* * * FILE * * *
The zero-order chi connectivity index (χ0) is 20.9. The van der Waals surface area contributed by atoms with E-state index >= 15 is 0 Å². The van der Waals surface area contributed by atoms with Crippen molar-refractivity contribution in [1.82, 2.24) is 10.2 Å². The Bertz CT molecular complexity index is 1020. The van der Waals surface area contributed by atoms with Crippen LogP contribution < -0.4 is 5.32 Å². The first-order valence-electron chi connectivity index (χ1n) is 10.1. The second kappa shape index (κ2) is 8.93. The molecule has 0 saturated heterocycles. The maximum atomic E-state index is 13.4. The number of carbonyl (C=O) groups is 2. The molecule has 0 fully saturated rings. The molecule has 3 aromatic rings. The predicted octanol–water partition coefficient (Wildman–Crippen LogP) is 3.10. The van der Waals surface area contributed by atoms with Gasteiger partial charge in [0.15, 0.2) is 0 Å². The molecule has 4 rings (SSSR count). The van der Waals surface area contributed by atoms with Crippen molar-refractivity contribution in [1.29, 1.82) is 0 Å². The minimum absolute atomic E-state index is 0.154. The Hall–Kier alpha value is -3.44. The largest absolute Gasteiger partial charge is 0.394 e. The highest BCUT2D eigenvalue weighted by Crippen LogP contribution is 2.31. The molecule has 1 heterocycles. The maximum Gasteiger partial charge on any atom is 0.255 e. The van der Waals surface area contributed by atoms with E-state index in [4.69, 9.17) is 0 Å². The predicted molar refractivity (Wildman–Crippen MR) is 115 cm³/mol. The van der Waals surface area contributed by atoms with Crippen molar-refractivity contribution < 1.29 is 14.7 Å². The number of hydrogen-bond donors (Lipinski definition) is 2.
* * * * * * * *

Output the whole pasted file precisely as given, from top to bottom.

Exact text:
The zero-order chi connectivity index (χ0) is 20.9. The van der Waals surface area contributed by atoms with E-state index >= 15 is 0 Å². The van der Waals surface area contributed by atoms with Crippen molar-refractivity contribution in [1.82, 2.24) is 10.2 Å². The Bertz CT molecular complexity index is 1020. The van der Waals surface area contributed by atoms with Crippen LogP contribution < -0.4 is 5.32 Å². The first-order valence-electron chi connectivity index (χ1n) is 10.1. The second kappa shape index (κ2) is 8.93. The molecule has 0 saturated heterocycles. The maximum atomic E-state index is 13.4. The number of carbonyl (C=O) groups is 2. The molecule has 0 fully saturated rings. The molecule has 3 aromatic rings. The predicted octanol–water partition coefficient (Wildman–Crippen LogP) is 3.10. The van der Waals surface area contributed by atoms with Gasteiger partial charge in [0.15, 0.2) is 0 Å². The molecule has 4 rings (SSSR count). The van der Waals surface area contributed by atoms with Crippen molar-refractivity contribution in [1.29, 1.82) is 0 Å². The minimum absolute atomic E-state index is 0.154. The Hall–Kier alpha value is -3.44. The largest absolute Gasteiger partial charge is 0.394 e. The highest BCUT2D eigenvalue weighted by Crippen LogP contribution is 2.31. The molecule has 1 heterocycles. The maximum Gasteiger partial charge on any atom is 0.255 e. The van der Waals surface area contributed by atoms with E-state index in [4.69, 9.17) is 0 Å². The predicted molar refractivity (Wildman–Crippen MR) is 115 cm³/mol. The van der Waals surface area contributed by atoms with Crippen molar-refractivity contribution < 1.29 is 14.7 Å². The number of hydrogen-bond donors (Lipinski definition) is 2.